The Gallery Climate Coalition is actively recruiting galleries, art workers and artists to join them in working towards their core goal to reduce carbon emissions by 50% over the next ten years (in line with the Paris Agreement), as well as promote near zero-waste practices. The London gallerist Thomas Dane is among the founders, along with Kate MacGarry, Lisson Gallery, Sadie Coles HQ, Frieze, Artlogic, Scott & Co, Louisa Buck, Daisy Garnett and Dr. Harris Kuemmerle.
How many galleries have joined since you launched your initiative?
The Gallery Climate Coalition consists of four galleries as part of a founding committee: Thomas Dane Gallery, Kate MacGarry, Lisson Gallery and Sadie Coles HQ. In 10 days since the launch more than 150 members have signed up, 48 of which are galleries and the rest are artists, arts organisations and individuals.
Are there international galleries and businesses as well as those based in London?
The GCC originated in London but aims to be an international network. Members have joined from across Europe, North and Latin America and Asia. The GCC is also collaborating with several parallel international initiatives to align targets and share resources. There have already been several positive conversations with Italian galleries and institutions via Thomas Dane Gallery Naples. In the near future, the GCC hopes to be working directly with key members of the Italian art community.
Are galleries committed to environmental issues despite the current difficulties they are facing because of Covid-19?
For the GCC founding members and many others, the environmental impact of the art world has been a long-held concern, but until now there has been a lack of sector specific knowledge to be able to implement significant change across the industry as a whole. The circumstances of 2020 have given us opportunity to pause and reflect on our operations, and to think about how we can change moving forwards. We have had an overwhelmingly positive response from our peers across the industry since the GCC launch last week, and some people have told us they have been waiting a long time for something like this.
What is the environmental impact on the day-to-day business of the average gallery?
The area of environmental impact that the GCC is measuring in particular is carbon emissions, with a goal to reduce net emissions across the art sector as a whole by 50% over the next ten years, which is in line with the Paris Agreement. In the process of developing the Gallery Climate Coalition website’s Carbon Calculator tool, both Thomas Dane Gallery and Kate MacGarry undertook voluntary in-depth carbon audits in order to inform the methodology used by carbon analyst, Danny Chivers and digital art technology firm, ArtLogic in building the calculator. As the two galleries are operations of different sizes, the total carbon emissions of course vary - as they will across all galleries and institutions -, but there were some similarities as well as differences in the main contributing factors to three emissions.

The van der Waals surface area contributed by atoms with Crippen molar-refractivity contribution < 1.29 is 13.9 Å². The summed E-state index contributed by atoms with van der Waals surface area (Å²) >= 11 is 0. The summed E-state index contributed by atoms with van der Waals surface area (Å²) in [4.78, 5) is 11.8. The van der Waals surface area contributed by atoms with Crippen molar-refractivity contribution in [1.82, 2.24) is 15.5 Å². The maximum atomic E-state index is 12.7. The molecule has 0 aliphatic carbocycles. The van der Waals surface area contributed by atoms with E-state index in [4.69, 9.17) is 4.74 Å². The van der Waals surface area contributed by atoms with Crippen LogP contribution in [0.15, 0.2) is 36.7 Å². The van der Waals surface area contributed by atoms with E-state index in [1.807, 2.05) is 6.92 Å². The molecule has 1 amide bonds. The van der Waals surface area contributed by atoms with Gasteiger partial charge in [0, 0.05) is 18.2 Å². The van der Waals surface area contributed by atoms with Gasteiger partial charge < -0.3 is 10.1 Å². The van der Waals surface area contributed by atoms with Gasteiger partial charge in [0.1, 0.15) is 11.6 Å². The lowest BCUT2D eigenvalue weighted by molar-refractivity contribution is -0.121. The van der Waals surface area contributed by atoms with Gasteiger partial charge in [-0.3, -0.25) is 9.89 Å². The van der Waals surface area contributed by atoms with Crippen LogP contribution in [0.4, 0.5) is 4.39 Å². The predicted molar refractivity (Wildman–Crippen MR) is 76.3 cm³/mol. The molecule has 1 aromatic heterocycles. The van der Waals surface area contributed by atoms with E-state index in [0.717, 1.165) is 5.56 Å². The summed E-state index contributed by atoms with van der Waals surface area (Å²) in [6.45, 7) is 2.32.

Which gallery activities have the worst impact on the environment?
For both Thomas Dane Gallery and Kate MacGarry, the carbon audit reports indicated that the three top sources of greenhouse gas were business flights, the air freight of artworks and building energy use. For Thomas Dane Gallery, these together made up 94% of the total carbon emissions across its two operations in London and Naples. You can see more detail from the carbon audit report results here.
What can a gallery do right away to reduce their impact on the environment?
What the results of the carbon calculator have shown us is that collecting precise data on the source of a gallery, organisation or individual’s carbon emissions can help to make more informed choices when it comes to implementing changes to reduce the impact. These may not be immediate changes but a shift in the way of doing things over time. This could include, for example; reducing air travel and opting to travel by land where possible instead of taking flights; shifting key artwork shipments from air transport to sea freight; or switching to a green source of energy in gallery buildings. The GCC website offers resources on these and other areas, with the aim to build up more of a database of sector-specific recommendations over time as we collect more knowledge and information.